He thinks it will be for the best.
Bob Geldof believes that Peaches Gedof’s children will not ‘crave to remember her’ because they were so young at the time of her death.
Speaking in his first interview since his daughter died suddenly in April, Bob says how he thinks it’s ‘healthier’ that his grandchildren don’t have any memories of their Mum.
He talked about the baby sons – Pheadra, one and Astala, two – that Peaches left behind, saying that practically speaking they probably will not miss a mother that they never knew.
Bob said; “My Mum died when I was six or seven, I have no memory of her but as you say, the world has moved on. I am shown photos, I really have no interest in that much because I have no memory of her.”
“So I don’t really remember her and I’m not sure that… they are so small the little chaps that… I’m not sure that they’ll have this craving to remember their Mum, and I think that is Healthy.
He also credits the boys’ other Grandparents and says that he doesn’t want the children ending up ‘wrapped up in the Geldof life’.
“I know that sounds very cold and empirical but obviously I have had to think about the rest of the family and Tom, their Dad, and Keith and Sue their grandparents who are amazing people and doing fantastically with the guys so, yeah, as I say, I don’t want them becoming wrapped up in the Geldof life.”
While he said he didn’t want to “emote on television” he thanked the public for their support.
“We were overwhelmed by people writing to us and in the kindest way; just complete strangers who felt it,” he said, before noting the “impact” his daughter had had on her generation.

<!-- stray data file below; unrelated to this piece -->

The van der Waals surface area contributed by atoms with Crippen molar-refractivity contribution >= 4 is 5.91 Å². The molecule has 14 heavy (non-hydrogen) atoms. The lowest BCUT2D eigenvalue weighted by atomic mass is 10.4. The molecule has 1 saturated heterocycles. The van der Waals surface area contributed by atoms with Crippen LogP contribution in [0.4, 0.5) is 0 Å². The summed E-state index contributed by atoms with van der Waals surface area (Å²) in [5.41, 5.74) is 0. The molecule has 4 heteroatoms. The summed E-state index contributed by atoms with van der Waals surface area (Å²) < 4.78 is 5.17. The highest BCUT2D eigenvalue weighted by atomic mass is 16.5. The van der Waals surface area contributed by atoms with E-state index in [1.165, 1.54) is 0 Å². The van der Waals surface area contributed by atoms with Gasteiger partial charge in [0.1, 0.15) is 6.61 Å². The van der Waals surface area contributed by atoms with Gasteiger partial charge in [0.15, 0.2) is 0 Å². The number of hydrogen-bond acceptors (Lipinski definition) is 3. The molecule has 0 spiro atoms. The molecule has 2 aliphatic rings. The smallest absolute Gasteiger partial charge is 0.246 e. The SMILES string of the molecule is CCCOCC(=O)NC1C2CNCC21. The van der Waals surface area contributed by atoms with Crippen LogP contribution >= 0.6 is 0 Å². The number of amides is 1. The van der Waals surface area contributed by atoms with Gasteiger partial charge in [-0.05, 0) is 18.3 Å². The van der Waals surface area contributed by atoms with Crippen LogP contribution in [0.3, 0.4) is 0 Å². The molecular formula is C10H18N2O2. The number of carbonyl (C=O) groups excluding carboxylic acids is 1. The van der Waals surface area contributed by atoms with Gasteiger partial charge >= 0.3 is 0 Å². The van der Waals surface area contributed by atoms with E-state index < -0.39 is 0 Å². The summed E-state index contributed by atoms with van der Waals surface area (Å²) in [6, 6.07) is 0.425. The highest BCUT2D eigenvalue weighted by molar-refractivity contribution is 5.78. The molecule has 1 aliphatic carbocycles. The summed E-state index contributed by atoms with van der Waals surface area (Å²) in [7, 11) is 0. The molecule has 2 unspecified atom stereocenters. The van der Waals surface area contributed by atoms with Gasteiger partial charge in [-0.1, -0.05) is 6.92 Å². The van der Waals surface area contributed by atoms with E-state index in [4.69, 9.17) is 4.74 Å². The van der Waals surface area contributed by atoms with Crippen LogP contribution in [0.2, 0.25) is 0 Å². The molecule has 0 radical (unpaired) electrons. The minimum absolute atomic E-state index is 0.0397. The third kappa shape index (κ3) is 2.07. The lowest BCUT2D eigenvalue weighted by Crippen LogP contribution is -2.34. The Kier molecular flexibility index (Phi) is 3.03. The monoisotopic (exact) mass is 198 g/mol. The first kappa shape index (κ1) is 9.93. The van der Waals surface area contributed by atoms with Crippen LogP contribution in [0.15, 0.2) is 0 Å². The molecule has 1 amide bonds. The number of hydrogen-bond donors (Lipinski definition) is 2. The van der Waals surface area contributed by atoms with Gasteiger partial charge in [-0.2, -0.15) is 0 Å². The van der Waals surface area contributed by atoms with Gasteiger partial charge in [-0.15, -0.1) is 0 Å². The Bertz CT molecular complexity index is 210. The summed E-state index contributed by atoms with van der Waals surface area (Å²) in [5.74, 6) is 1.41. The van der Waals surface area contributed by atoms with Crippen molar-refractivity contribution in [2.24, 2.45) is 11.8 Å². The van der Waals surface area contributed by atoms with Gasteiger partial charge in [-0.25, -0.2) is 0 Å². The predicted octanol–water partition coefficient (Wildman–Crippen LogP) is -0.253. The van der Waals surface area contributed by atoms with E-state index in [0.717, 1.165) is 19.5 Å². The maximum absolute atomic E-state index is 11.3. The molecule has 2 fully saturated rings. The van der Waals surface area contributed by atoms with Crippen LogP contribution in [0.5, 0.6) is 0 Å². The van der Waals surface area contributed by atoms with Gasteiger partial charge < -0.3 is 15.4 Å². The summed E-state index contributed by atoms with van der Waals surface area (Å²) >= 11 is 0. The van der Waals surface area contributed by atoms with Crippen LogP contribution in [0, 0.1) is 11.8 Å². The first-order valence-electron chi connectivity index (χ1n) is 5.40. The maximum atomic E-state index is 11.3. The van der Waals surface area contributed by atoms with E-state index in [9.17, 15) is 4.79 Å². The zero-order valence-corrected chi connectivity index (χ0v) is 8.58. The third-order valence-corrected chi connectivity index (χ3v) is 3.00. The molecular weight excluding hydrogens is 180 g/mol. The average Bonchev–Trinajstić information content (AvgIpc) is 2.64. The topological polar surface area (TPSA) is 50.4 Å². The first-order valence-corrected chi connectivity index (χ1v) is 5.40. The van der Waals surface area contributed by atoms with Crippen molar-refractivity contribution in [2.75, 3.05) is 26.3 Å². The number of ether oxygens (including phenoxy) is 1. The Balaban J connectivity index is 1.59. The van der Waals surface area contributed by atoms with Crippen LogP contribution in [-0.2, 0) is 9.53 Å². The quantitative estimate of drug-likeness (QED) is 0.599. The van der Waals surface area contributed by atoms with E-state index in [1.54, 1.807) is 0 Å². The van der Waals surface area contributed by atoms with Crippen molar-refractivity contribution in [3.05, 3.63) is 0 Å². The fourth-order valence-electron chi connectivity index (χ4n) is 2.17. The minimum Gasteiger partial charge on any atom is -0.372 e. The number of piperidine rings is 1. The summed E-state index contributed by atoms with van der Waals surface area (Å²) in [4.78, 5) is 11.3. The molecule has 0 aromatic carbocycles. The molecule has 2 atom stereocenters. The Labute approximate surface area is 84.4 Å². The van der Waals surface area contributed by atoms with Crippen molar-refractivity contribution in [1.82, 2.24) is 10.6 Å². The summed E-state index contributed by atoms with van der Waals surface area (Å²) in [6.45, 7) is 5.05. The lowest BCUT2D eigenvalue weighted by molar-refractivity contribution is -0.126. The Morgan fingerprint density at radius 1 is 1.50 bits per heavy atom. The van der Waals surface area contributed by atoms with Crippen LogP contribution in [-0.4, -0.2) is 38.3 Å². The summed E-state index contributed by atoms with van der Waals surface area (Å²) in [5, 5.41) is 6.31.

“People would come up to me and say, ‘You’re Peaches Geldof’s dad aren’t you?’ And I liked it. I liked being Peaches Geldof’s dad.”
Bob also opened up about his grieving, saying how sometimes his grief hits him unexpectedly.
“You’ll be walking down the road and suddenly, out of the blue, there’s an awareness of her. And I buckle,” he said.
He described the pain he has suffered since Peaches Geldof’s death as ‘intolerable’.
“It’s intolerable, it’s very hard as everyone must realise, especially if it has happened to them too. Then what else do you do? You get on with it.”
“You just keep going, there’s not many options,” he said.
He says that now he is using music as therapy and throwing himself back into work has proved his way of coping with the tregedy.
“Being on stage is entirely cathartic, it just clears your head,” he said.
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